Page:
On August 3, 1795, the United States and several Indian tribes signed the Treaty of Greenville. Although the treaty was signed in western Ohio, it had a major impact on the region that would later become West Virginia.
Under the terms of the treaty, the Indians ceded to the United States about two-thirds of present Ohio. By pushing the tribes west, it ended the threat of Indian attacks on the Western Virginia frontier.
For decades, Indians and pioneers had had continual conflicts on the Western Virginia frontier, with the violence peaking in 1774 and again during the Revolutionary War. Although Indian attacks waned in the years following the Revolution, there were still sporadic conflicts. The Treaty of Greenville brought peace to Western Virginia and sparked an influx of new settlement, while depriving Indians of even more of their ancestral land.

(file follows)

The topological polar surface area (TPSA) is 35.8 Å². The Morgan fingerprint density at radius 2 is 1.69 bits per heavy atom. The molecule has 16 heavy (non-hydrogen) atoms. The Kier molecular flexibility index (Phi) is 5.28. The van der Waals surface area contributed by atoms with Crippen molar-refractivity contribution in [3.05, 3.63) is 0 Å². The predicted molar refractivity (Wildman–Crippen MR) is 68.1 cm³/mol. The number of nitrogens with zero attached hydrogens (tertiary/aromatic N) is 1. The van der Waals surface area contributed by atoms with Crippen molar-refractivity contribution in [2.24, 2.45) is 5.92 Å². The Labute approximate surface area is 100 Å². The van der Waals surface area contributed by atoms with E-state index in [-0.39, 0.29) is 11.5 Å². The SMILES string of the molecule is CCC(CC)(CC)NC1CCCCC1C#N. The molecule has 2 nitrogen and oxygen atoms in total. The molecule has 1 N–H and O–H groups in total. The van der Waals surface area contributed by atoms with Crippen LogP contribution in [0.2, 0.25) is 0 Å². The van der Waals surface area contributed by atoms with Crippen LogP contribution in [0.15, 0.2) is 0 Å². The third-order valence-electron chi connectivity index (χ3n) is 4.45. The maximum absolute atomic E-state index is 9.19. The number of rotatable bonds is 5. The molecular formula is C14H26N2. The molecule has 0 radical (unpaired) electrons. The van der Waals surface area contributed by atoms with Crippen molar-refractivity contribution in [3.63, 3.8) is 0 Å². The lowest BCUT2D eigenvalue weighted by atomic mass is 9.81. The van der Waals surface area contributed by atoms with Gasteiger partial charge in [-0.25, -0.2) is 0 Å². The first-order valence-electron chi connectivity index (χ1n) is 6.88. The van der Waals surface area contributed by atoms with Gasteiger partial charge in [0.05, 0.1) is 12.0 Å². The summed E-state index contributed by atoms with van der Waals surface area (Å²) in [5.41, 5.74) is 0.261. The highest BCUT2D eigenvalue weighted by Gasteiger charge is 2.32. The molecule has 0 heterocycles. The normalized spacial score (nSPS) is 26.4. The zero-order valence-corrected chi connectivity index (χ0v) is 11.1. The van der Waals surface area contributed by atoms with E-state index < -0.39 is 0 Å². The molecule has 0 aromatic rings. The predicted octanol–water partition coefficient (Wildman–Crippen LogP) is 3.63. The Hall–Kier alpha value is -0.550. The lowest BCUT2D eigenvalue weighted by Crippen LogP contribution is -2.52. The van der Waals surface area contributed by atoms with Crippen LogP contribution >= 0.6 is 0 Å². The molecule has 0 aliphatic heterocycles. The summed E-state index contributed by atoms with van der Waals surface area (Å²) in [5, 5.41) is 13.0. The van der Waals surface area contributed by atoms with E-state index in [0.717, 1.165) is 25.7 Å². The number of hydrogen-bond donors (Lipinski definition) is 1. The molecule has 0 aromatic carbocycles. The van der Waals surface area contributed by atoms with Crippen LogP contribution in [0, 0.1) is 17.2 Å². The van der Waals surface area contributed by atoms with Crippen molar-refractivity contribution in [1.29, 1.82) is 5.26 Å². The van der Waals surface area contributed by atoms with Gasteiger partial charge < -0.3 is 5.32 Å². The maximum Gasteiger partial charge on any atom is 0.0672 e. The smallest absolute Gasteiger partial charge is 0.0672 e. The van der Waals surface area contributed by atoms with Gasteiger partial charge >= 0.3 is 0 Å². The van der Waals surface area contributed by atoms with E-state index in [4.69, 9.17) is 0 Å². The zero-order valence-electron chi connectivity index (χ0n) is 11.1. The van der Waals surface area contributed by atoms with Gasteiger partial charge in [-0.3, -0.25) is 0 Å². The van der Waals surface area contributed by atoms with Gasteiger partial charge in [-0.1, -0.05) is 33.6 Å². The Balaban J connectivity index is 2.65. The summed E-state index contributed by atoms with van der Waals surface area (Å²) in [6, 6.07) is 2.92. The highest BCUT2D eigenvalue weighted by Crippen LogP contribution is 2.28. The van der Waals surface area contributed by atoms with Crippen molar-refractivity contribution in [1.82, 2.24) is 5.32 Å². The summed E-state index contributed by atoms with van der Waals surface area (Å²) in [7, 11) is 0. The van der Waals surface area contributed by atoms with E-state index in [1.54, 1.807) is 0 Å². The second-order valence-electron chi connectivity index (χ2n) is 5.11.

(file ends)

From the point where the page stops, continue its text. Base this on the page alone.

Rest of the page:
The treaty didn’t assure peace in Ohio, though, and places further west. Settlers immediately poured into territory promised to the tribes. Also, some Indian leaders, such as Tecumseh, refused to sign the treaty and began putting up long-term resistance.